Once we arrived, we climbed out of the cab, thanked him, arranged for him to pick us up six hours later, and paid him for the ride. Then he drove off and we started up. It was very foggy, so we couldn't see much except during brief glimpses when the wind blew enough fog away to see more than a few feet. The trail was steep and muddy, but it wasn't too bad for me. We stopped two or three times for a water break, and kept going. At a few hundred feet below the saddle, it got much steeper and muddier, so we occasionally had to hold on to the highland grasses to keep our balance. About an hour and a half after starting, we reached the saddle. A saddle is the ridge line connecting two peaks. We stopped here for another water break, and then decided which summit we wanted to do first. We decided to do the the class four peak first, as it was the harder one. 
We set out across the ridgeline, with the fog making the trek feel ominous because we couldn't see how far down the vertical drop off either side of the ridge went. But then, like a switch flipping, the fog cleared out and we could see for miles in every direction. The vertical drop was only a hundred or so feet, and we could see we were only a couple hundred feet below the summit. The way to get there was tricky. We spent a few minutes checking our options; two ways scrambling along the exposed edge of the summit, the third scrambling across a steep slope with an drop off and then up. We chose the last option. We headed down the slope to a crossable area, and then carefully traversed it, trying to keep off the slick dirt and on rocks. After a few minutes of careful scrambling, we reached the other side of the slope. Here, we hiked up a very steep slope that luckily had strong plants to hang on to. After a few more minutes of this and some light rock scrambling, we reached the summit. In one direction stretched the lake surrounded by other mountains, in another lush hills, and ahead of us stretched flat land for miles. We could see the city we were staying in in the distance, nestled between hills.
We stayed here for a few minutes, absorbing the view, taking photos, and investigating some alternate routes back down. We found the main trail while doing this. We had missed it the first time because it was on a different side of the mountain. It was some hand and foot scrambling to get down, but nothing too bad. After ten minutes of carefully descending, we reached where we had started. We looked where we had been, then hiked back to the saddle. We ate a quick lunch here, consisting of canned sardines, crackers, and chips. Then we put our packs on and headed up the other summit. This one was very easy, just a quick five minute hike and a little bit of scrambling and we were up. We again took a few more pictures, and then headed back the way we had come. Once at the saddle, we headed back down. We had some interesting conversations while we hiked, about a wide variety of things. Once we had gotten to the bottom of the steep slippery section, we decided to try a different direction. This time we went out across a ridge line, over some small hills, off the beaten path. We chose to keep going in this direction, as we spotted a trail that we could intercept leading to where we had started. We waded through the tall grass, admiring our surroundings and talking. We navigated some treacherously steep hills, before intercepting the trail. From there, it was a nice hike back to the lake. We arrived five minutes before two, (the time we had arranged to be picked up at) so we sat down at a picnic table and looked through photos we had taken. Then our taxi arrived, right on time, and we drove back to our room.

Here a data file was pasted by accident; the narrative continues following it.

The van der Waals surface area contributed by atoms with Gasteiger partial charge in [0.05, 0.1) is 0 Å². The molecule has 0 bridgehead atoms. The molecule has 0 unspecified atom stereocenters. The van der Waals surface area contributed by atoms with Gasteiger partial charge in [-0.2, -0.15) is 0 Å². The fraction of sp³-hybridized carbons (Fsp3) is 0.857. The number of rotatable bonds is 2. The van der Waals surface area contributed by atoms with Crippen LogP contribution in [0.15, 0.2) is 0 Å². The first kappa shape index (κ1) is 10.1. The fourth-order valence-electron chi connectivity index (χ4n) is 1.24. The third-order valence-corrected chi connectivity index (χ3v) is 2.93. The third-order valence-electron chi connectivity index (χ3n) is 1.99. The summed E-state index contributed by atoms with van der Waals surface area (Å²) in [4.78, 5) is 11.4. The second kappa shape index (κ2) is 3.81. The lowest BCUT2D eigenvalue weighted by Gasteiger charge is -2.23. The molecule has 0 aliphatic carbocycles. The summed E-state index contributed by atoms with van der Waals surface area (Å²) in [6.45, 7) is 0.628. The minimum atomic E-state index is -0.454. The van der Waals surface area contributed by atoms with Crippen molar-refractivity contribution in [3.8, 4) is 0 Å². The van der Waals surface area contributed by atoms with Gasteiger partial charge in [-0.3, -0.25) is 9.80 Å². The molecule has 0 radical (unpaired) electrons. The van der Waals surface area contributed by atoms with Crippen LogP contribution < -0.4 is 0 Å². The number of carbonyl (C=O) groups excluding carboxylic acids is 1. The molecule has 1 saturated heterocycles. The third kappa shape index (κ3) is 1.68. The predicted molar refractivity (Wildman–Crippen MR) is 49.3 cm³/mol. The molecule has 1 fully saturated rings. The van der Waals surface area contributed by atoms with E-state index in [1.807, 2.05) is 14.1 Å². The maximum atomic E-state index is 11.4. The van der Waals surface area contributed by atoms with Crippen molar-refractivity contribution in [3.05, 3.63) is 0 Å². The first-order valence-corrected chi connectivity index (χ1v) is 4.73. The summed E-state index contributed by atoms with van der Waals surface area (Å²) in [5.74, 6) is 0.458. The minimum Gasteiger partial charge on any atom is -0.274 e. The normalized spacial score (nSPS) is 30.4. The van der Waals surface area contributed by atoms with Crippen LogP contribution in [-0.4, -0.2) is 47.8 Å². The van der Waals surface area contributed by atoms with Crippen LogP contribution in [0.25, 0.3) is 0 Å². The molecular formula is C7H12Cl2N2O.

That night, we went out for dinner near the square, where we got some good food before heading home. 
Thanks for reading, pictures are below.















Tena

On our first full day in Tena, we went on an adventure.
We woke up at eight o'clock, got ready, and were out the door by nine thirty. We loaded into our guide's car, and drove away from our hotel. We spent half an hour driving around town getting some things done, before we drove down to the bank of the Rio Napo. There, we climbed out of the car and went into a thin grouping of trees, where our guide gave us each a handful of grapes. We saw one monkey hanging out in a low branch of a nearby tree and approached her. She moved away and called out, and within seconds we could see deeper in the forest there were branches swinging up and down. Soon, we could see monkeys leaping out of trees and landing on the ground, coming towards the first monkey.